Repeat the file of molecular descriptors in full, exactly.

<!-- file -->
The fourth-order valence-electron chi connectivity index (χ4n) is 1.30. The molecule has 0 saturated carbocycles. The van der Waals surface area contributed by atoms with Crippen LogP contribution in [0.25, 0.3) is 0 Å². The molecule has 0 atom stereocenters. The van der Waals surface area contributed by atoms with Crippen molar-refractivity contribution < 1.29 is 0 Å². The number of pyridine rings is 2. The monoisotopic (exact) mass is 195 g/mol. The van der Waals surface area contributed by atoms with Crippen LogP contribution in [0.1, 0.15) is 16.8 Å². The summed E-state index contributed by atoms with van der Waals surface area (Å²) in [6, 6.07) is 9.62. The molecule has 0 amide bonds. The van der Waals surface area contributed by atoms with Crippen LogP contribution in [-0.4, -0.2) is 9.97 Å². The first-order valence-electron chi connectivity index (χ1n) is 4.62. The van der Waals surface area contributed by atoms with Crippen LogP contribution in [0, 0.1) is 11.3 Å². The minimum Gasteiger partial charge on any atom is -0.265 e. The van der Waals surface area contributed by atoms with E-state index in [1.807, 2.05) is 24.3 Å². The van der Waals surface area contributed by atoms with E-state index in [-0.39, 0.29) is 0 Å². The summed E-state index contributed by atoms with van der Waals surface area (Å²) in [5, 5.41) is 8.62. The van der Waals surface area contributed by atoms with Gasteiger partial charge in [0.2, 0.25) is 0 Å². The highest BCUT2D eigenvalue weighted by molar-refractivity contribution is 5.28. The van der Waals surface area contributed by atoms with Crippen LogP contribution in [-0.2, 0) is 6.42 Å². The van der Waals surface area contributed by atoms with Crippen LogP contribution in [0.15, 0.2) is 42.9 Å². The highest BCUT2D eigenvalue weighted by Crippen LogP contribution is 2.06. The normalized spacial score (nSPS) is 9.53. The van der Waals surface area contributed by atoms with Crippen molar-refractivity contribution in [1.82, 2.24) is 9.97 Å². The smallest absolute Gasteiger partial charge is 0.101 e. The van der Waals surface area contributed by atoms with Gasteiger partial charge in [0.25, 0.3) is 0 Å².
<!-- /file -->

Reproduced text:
The fourth-order valence-electron chi connectivity index (χ4n) is 1.30. The molecule has 0 saturated carbocycles. The van der Waals surface area contributed by atoms with Crippen LogP contribution in [0.25, 0.3) is 0 Å². The molecule has 0 atom stereocenters. The van der Waals surface area contributed by atoms with Crippen molar-refractivity contribution < 1.29 is 0 Å². The number of pyridine rings is 2. The monoisotopic (exact) mass is 195 g/mol. The van der Waals surface area contributed by atoms with Crippen LogP contribution in [0.1, 0.15) is 16.8 Å². The summed E-state index contributed by atoms with van der Waals surface area (Å²) in [6, 6.07) is 9.62. The molecule has 0 amide bonds. The van der Waals surface area contributed by atoms with Crippen LogP contribution in [-0.4, -0.2) is 9.97 Å². The first-order valence-electron chi connectivity index (χ1n) is 4.62. The van der Waals surface area contributed by atoms with Crippen LogP contribution in [0, 0.1) is 11.3 Å². The minimum Gasteiger partial charge on any atom is -0.265 e. The van der Waals surface area contributed by atoms with E-state index in [1.807, 2.05) is 24.3 Å². The van der Waals surface area contributed by atoms with E-state index in [-0.39, 0.29) is 0 Å². The summed E-state index contributed by atoms with van der Waals surface area (Å²) in [5, 5.41) is 8.62. The van der Waals surface area contributed by atoms with Gasteiger partial charge in [0.2, 0.25) is 0 Å². The highest BCUT2D eigenvalue weighted by molar-refractivity contribution is 5.28. The van der Waals surface area contributed by atoms with Crippen LogP contribution in [-0.2, 0) is 6.42 Å². The van der Waals surface area contributed by atoms with Crippen LogP contribution in [0.15, 0.2) is 42.9 Å². The highest BCUT2D eigenvalue weighted by Crippen LogP contribution is 2.06. The normalized spacial score (nSPS) is 9.53. The van der Waals surface area contributed by atoms with Crippen molar-refractivity contribution in [1.82, 2.24) is 9.97 Å². The smallest absolute Gasteiger partial charge is 0.101 e. The van der Waals surface area contributed by atoms with Gasteiger partial charge in [0.25, 0.3) is 0 Å².